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Unique & oddly relevant defense of polygamy

Author: lor_ from New York, New York
20 January 2015

Barely seen by the public since its completion in 1977, ALEX Joseph AND HIS SIX WIVES stands up today as a fascinating relic, a mix of fiction and documentary that dares to claim polygamy as a civil right protected by the U.S. Constitution. Many other familiar if far-out (or not so much anymore, given the advances by right-wing Republicans and Libertarians in the interim) notions give the film a lasting value, and make it worth discovering.

Much-maligned indie director Ted Mikels is a good choice for the subject, given his own peculiar harem lifestyle living communally with a group of ex-strippers in a Las Vegas "castle" abode. He chose a CITIZEN KANE style structure for the movie, with an inquiring reporter from a London women's magazine trekking to Glen Canyon City, Utah to interview the local major domo Alex Joseph and his (then-current count) 12 wives plus hangers-on or "followers". Cast is mainly real people stiffly playing themselves plus real actors in a fictional story.

Undein Hampton was cast as the journalist, mannishly dressed with the character's lesbian tendencies played up by Mikels' direction. She looks just like British star of that era Sarah Miles, but for some reason doesn't attempt a British accent for the role.

She teams up with a handsome young Indian Bobby Grey Fox (played stoically by Billy White Bird), who acts as chauffeur and helps her out in this very strange milieu. A sort of dialectic is set up between her as biased women's lib advocate (she calls the wives "slaves" repeatedly) and the polygamy supporters, namely Alex and all of his "I am free to marry whoever I chose" young and invariably attractive wives.

This becomes immediately interesting because polygamy, as explained by wife Carmen who is a law student and handles Alex's numerous problems with the courts & constabulary, is a civil rights issue. What fascinated me is that the exact argument forcefully presented here has been recently turned on its head by right-wingers opposing Gay Marriage, who claim that if such a constitutional freedom to marry is accepted for same-sex couples, then it would also apply to polygamists.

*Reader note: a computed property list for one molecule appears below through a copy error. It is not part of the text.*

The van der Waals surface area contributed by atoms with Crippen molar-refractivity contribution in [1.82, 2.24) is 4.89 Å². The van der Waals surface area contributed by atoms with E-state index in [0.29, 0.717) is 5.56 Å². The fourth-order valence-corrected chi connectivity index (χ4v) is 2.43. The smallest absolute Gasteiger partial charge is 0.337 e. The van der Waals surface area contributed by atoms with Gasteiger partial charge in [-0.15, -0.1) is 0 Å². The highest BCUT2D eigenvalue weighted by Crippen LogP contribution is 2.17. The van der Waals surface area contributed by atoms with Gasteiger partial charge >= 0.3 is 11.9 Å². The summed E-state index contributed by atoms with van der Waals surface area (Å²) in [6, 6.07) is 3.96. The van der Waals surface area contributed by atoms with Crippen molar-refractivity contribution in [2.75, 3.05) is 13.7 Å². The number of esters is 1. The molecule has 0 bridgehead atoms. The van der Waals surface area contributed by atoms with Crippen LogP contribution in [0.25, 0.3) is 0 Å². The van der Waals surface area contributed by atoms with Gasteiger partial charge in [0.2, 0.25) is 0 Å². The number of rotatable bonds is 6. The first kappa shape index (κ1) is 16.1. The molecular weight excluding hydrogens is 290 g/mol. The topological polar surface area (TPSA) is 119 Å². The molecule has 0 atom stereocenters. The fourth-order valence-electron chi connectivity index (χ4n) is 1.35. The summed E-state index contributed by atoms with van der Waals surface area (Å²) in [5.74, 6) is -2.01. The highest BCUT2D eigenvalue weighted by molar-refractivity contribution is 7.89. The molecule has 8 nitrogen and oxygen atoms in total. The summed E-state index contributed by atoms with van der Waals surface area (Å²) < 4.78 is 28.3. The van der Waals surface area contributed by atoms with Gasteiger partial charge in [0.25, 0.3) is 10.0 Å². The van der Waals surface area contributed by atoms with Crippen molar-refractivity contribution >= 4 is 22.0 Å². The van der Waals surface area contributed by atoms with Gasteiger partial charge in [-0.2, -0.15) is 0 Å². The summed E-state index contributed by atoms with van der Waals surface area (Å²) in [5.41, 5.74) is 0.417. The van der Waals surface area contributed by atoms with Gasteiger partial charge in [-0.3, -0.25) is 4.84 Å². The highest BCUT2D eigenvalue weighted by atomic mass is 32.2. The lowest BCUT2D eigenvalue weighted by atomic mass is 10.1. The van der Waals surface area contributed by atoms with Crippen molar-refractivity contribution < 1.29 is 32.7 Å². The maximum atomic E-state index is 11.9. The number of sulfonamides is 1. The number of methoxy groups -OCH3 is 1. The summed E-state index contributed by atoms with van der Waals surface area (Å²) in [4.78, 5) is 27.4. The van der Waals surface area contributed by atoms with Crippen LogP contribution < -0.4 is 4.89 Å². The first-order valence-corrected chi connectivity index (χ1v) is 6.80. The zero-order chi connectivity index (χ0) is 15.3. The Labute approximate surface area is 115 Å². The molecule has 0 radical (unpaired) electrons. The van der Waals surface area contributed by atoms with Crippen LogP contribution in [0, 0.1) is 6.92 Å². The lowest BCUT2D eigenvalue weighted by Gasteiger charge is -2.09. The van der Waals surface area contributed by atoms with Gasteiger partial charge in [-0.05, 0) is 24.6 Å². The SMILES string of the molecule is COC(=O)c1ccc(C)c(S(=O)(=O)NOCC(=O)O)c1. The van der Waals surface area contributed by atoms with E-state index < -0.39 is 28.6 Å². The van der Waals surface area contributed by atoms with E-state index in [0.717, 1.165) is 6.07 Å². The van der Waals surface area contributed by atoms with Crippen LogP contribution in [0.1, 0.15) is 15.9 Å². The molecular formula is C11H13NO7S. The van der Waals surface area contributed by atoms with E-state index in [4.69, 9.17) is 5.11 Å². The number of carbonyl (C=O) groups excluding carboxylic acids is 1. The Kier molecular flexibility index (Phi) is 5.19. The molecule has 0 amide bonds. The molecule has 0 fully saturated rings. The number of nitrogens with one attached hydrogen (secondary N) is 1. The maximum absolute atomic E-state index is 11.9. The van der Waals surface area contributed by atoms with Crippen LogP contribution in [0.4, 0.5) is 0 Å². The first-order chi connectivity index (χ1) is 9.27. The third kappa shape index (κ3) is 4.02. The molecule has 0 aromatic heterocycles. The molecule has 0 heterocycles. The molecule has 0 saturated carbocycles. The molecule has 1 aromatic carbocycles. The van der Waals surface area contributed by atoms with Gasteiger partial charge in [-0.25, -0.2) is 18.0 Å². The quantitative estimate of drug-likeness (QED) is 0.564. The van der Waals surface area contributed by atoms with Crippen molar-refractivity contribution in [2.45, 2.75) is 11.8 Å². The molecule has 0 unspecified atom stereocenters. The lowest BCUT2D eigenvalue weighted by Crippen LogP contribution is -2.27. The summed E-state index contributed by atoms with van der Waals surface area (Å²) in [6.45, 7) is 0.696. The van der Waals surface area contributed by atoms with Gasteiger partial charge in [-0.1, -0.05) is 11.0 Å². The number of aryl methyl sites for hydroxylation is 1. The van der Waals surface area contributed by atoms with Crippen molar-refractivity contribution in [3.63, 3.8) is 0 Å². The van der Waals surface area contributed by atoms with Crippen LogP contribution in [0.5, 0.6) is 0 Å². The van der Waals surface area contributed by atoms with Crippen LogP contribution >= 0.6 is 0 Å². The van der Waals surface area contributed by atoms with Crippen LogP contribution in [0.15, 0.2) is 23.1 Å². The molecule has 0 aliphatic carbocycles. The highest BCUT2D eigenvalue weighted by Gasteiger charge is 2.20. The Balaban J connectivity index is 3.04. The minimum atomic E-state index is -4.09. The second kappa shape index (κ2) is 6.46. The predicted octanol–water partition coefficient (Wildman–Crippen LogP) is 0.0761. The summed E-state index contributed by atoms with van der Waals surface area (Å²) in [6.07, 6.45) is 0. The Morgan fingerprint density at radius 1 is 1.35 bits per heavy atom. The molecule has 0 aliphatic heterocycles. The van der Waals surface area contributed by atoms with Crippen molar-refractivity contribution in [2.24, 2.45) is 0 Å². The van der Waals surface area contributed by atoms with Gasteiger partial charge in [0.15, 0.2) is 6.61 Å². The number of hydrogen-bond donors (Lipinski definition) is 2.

More a film of ideas rather than action, it does include a violent scene more suited to Mikels' talents, when soft-core porn veteran Patrick Wright tries to rape Undein in a bar and Alex and Grey Fox come to her rescue. Another familiar soft-core actor Stu Lancaster pops up briefly as a motel manager. Along the way we learn that Alex's various businesses don't collect sales tax (he believes it's unconstitutional) and that his views include returning millions of acres of government land to "the people", by which he basically is squatting on a small Utah fiefdom.

Alex dresses (and has hairstyle) in modern Indian fashion, but is idiosyncratic in having a Jewish star and large ISRAEL emblazoned on the back of his shirt, causing Wright to derisively nickname him "Moshe Dayan". Film is relentlessly anti-political correctness (probably hadn't been invented yet, though), with his Indian pals calling him Honky and Alex pointedly using the N word in addressing a Black agent from the FBI on his case. Both the FBI subplot and a running gag of an FDA official from D.C. pursuing Alex to inspect his ginseng production facilities are necessary for exposition but merely slow the film down.

Climax of the picture is a real-life conclave called by Alex for "individual thinkers" nationwide. Various right-wing nut-cases (my characterization) recite brief rants against the federal government ("trampling on our constitutional rights" -sounds familiar?), in favor of the right to form posses to take (vigilante style) action when local officers fail to; and Alex's "Violence is the barometer of injustice" mantra. An observer, Pius Whirlwind Soldier, shows up with his Braves armed to the teeth and indicates he takes a Black Panther style stance regarding protecting his tribe's traditions.

Film is made simply and stylelessly, but shows some local scenic wonders that make Alex's commune seem idyllic. By film's end it is clear that the British journalist has been won over at least emotionally by her hosts, though the viewer is undoubtedly going to remain skeptical, especially when the Epilogue credit at the end indicates Alex is currently (May 1977) pursuing a Hollywood film career.

Hopefully viewing this film will inspire a re-assessment of Mikels and his career, as he's currently unfairly dismissed as incompetent or revered by a handful in the same contrary value system that has given the likes of Ed Wood and other impoverished directors a free pass.

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